The only panel at Geek Girl Con I was disappointed with was “Women in Westeros: Is Game of Thrones Sexist?”. Here’s the panel description from the programme:
The world of the HBO series Game of Thrones and the George R. R. Martin book series is a dangerous (and, given the frequent lack of clothes, chilly) one for women. Westeros itself is clearly sexist – but are the show and books? What’s the line between glorification of sexual violence and critique? How do the books’ and show’s treatment of other socially disadvantaged groups, like the disabled and gender nonconformists, compare?
It sounded great and it was the only GoT panel on the agenda so I even skipped the Buffy musical episode sing-along to go to it. Both panelists had contributed to a collection called Beyond the Wall: Exploring George R. R. Martin’s A Song of Ice and Fire, which I jwill hopefully review here at some point soon. To be fair, panelists Brent Hartinger and Caroline Spector were left without a moderator at the last minute and they hadn’t planned to run the session themselves, but it wasn’t any lack of organization that got to me. Rather, it was the cop-outs used to try to justify the amount of sexual violence depicted in Game of Thrones.
Maybe I should back up and tell you where I’m coming from. I got into Game of Thrones through the HBO series and I’ve only read the first book but I found the writing really addictive and I do plan to read the others. My general opinion going into this was that the series’ amazingly strong and complex women characters make up for the (at times gratuitous, I feel) rape and misogyny the women characters are subject to. I consider myself a Game of Thrones fan, though a critical one. But I think if you’d done a random sample of convention attendees you’d have found diverse opinions on the show and books. Before the panel I went to lunch with some other feminists attending GGC and there were only two out of six of us willing to watch GoT. The others drew the line at watching that much rape, which I can totally understand.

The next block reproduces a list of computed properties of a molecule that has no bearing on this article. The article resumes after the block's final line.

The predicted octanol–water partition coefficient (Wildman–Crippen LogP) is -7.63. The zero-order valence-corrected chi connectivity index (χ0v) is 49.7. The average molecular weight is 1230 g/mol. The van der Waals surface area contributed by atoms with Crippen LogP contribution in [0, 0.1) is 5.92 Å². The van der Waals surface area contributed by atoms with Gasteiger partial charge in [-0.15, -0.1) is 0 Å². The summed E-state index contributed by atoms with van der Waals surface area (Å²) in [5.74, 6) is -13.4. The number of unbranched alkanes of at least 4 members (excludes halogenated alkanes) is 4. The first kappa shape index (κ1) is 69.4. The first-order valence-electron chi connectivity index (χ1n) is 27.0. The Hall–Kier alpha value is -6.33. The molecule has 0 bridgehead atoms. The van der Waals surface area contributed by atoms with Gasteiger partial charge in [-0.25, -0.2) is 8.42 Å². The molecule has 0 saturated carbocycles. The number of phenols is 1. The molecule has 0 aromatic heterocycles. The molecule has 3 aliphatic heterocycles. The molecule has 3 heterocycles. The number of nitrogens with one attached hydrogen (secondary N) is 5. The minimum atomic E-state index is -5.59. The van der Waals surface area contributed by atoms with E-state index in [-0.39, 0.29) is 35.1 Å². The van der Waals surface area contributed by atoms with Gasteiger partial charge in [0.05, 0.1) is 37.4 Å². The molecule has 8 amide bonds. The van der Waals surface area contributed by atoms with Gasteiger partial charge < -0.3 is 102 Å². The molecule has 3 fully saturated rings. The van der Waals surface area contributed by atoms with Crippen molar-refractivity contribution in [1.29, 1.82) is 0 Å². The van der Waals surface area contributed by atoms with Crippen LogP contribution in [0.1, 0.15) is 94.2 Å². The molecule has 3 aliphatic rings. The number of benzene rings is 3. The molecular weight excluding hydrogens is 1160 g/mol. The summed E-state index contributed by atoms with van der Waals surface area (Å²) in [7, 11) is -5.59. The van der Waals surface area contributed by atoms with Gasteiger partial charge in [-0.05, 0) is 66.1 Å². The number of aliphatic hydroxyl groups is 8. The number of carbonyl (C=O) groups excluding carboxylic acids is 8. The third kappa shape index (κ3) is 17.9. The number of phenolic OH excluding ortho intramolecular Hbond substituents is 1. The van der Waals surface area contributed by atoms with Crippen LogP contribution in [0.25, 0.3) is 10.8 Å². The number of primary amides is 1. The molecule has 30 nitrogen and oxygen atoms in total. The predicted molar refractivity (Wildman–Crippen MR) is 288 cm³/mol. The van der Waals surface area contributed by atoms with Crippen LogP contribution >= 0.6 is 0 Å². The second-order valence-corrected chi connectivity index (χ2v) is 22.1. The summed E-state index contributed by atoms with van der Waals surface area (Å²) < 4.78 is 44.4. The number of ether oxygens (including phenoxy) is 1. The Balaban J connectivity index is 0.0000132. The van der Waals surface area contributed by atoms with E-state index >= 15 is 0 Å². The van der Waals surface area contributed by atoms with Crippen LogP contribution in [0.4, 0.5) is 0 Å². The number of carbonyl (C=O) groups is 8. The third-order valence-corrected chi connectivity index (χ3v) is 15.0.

So back to the panel. I got my hackles up almost right away when the panelists decided to poll the room, asking everyone to raise their hands if they think a) Game of Thrones is hopelessly, unnecessarily sexist; b) Game of Thrones is great but has some issues; or c) Game of Thrones has no problems at all. I put my hand up in group B but I have to give huge props to the only guy (the only person, actually) in the room who raised his hand in group A and was put on the spot to explain why. Even at a safer convention like GGC it can be intimidating to criticize any aspect of geek culture in a room of fans, especially when you’re dealing with issues like sexual assault.